PAGE 4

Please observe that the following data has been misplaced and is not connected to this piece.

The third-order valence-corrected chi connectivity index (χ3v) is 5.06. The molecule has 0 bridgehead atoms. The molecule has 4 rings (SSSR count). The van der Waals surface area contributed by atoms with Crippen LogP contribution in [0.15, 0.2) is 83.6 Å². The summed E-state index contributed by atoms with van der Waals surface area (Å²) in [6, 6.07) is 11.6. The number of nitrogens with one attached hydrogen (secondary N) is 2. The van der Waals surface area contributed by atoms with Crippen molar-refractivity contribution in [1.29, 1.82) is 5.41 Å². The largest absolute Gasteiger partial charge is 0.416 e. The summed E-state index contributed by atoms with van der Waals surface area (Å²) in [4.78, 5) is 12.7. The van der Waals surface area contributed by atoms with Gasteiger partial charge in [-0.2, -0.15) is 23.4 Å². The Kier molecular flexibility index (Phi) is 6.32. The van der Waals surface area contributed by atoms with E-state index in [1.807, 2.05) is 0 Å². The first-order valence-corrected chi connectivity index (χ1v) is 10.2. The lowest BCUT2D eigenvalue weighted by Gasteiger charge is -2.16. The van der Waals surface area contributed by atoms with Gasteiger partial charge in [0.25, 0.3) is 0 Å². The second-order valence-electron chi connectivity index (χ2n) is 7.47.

Enhancing Instruction to Connect with Diverse Audiences 4 8. When related to the subject content, are the cultural observances acknowledged and/or celebrated? 9. Does the curriculum encourage partnership between educators and participants? Educators must transition from teaching all groups using the same methods and educational materials. Certain teaching styles and learning aids that are appropriate for one group may not be appropriate for a group from a different cultural background. In groups where there are mixed styles of preferred learning, there should be mixed teaching methods and use of mixed educational materials. It may be difficult given time constraints, responsibility for multiple programs, and understaffing; however, small steps can and should be taken to build classroom experiences in which all participants have the optimum chance of learning. Allison, B. N. (2003). Multicultural classrooms: Implications for family and consumer sciences teachers. 95(2), 38-43. Banks, J. A., Cookson, P., Gay, G., & Whawley, W. D. (2001). Diversity within unity: Essential principles for teaching and learning in a multicultural society. 83(3), 196-210. Guion, L. A., Goddard, H. W., Broadwater, G., Chattaraj, S., & Sullivan-Lytle, S. (2003). Gainesville, FL: Florida Cooperative Extension, University of Florida. McCarthy, C. (1994). Multicultural discourses and curriculum reform: A critical perspective. 44(1), 81-118. Shade, B. J. (1997). Springfield, IL: Thomas Publishing. Sleeter, C. E. (1992). Restructuring schools for multicultural education. 43(2), 141. Sparks, S. (2000, May). Classroom and curriculum accommodations for Native American students. 35(5), 259. Villegas, A. M. & Lucas, T. (2002). Preparing culturally responsive teachers: rethinking the curriculum. 53(1), 20-43.